Regional Reviews: Florida - Southern
Sweeney Todd: The Demon Barber of Fleet Street
The audience enters Michael Amico's set. Mr. Amico rarely, if ever, disappoints, and this set is above even his highest standards. Equipped with an elevator to transport those who meet Mr. Todd's "completed" arm, his victims are dispatched with alacrity. The familiar story gets the Japanese Noh Theatre treatment from director Clive Cholerton, in that the chorus, also doing stagehand duty, give and take props and other accoutrements from the cast members and the effect is eerily different. And satisfying.
An unusual story to be musicalized, this production stresses the relationships among both the good guys and the bad. The venal Judge Turpin has sent Benjamin Barker to Australia for a protracted prison term. Renaming himself Sweeney Todd, Barker returns to London to enact his revenge upon the judge. Barely recognizable as Barker due to a simian-like beard and Woolworth wig, Sweeney meets up with the wacky and wonderful Mrs. Lovett who runs the local bakery, making "the worst pies in London" for all to "enjoy." A relationship develops between the two, emotionally unrequited on Sweeney's part, and he appeals to her rather "creative side" as they begin to fill their pies with the remains of Todd's victims. Foremost, of course, is evil Judge Turpin. While there are many more along the way, Todd's and the audience's satisfaction when he dispenses with the judge is the most satisfying.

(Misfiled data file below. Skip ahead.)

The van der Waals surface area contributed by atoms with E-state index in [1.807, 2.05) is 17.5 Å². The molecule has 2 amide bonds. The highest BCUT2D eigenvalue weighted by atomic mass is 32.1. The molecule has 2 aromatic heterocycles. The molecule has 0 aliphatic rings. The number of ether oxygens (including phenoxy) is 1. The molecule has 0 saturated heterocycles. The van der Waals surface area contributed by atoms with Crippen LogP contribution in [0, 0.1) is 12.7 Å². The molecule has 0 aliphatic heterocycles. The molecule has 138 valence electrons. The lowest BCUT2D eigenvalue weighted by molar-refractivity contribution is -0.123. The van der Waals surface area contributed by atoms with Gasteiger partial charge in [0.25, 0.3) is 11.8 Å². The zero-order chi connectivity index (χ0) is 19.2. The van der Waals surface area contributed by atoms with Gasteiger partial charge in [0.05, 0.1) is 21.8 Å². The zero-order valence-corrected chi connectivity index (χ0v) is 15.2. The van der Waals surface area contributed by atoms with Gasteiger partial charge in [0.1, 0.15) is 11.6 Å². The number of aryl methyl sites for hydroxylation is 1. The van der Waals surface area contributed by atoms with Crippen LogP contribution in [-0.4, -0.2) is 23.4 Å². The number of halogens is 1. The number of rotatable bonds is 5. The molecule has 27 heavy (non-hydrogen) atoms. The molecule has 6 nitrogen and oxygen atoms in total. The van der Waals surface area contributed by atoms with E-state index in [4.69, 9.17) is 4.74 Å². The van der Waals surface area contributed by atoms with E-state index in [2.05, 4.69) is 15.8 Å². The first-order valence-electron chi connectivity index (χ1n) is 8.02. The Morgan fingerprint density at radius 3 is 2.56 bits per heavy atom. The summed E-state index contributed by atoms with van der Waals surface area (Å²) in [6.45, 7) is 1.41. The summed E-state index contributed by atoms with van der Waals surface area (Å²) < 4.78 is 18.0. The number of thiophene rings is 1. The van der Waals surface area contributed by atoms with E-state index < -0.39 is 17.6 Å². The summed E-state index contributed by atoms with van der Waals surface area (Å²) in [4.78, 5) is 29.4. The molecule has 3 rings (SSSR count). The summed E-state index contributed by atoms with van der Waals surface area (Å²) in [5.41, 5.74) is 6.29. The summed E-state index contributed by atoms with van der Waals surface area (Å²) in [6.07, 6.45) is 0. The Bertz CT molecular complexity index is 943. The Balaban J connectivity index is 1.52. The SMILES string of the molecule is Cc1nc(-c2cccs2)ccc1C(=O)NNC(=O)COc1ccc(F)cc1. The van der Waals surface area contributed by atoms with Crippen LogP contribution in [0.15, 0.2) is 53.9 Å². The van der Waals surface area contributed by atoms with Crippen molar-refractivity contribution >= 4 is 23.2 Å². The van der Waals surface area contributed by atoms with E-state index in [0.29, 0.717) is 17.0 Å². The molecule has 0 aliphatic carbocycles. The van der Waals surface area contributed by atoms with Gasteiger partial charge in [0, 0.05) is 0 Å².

As the rest of the piece unwinds, we are brought into an underworld of London. Its inhabitants are the young lovers Johanna and Anthony, played by Jennifer Molly Bell and Paul Louis Lessard, both of whom have beautiful voices, are young, and have terrific chemistry. This, in spite of the fact that Ms. Bell is hampered by a wig that defies description. On this slight, petite woman, it is overpowering. While I am harping, several of the wigs could use some trimming. We want to see the actor's faces! But, I digress.
As usual, Cholerton has cast the supporting roles meticulously. Michael McKenzie and Jim Ballard, as Turpin and The Beadle respectively, flesh out, you should pardon the expression, their roles with British elan. McKenzie mines sympathy from a role that, certainly, should not require or need ita terrific take on Turpin. But just watch Ballard, clad in leather trenchcoat and chains, as he manages to wring every bit of humor inherent in the role of The Beadle (who knew there was humor?). Both McKenzie and Ballard are handsome guys who are usually cast as leading men. Congrats to both on jobs well done.
One of the toughest roles in the show is that of the Beggar Woman. Shelley Keelor is lovely and young, but pro that she is, she made me a believer. The character's pitiful sexual advances toward men and, ultimately, her fate, while inevitable, make her the most unwelcome victim of all.
Shane R. Tanner as Sweeney almost does the impossible, in going from introspection to outrage in a flash. If his accent is not maintained fully throughout, I saw him on opening weekend and the other attributes he brings to the role more than compensate. He is a tall, broad-shouldered man with a very strong stage presence. It's always good to see an actor acting through his eyes as well as the verbiage, and along with his booming baritone, he is a Todd for the times.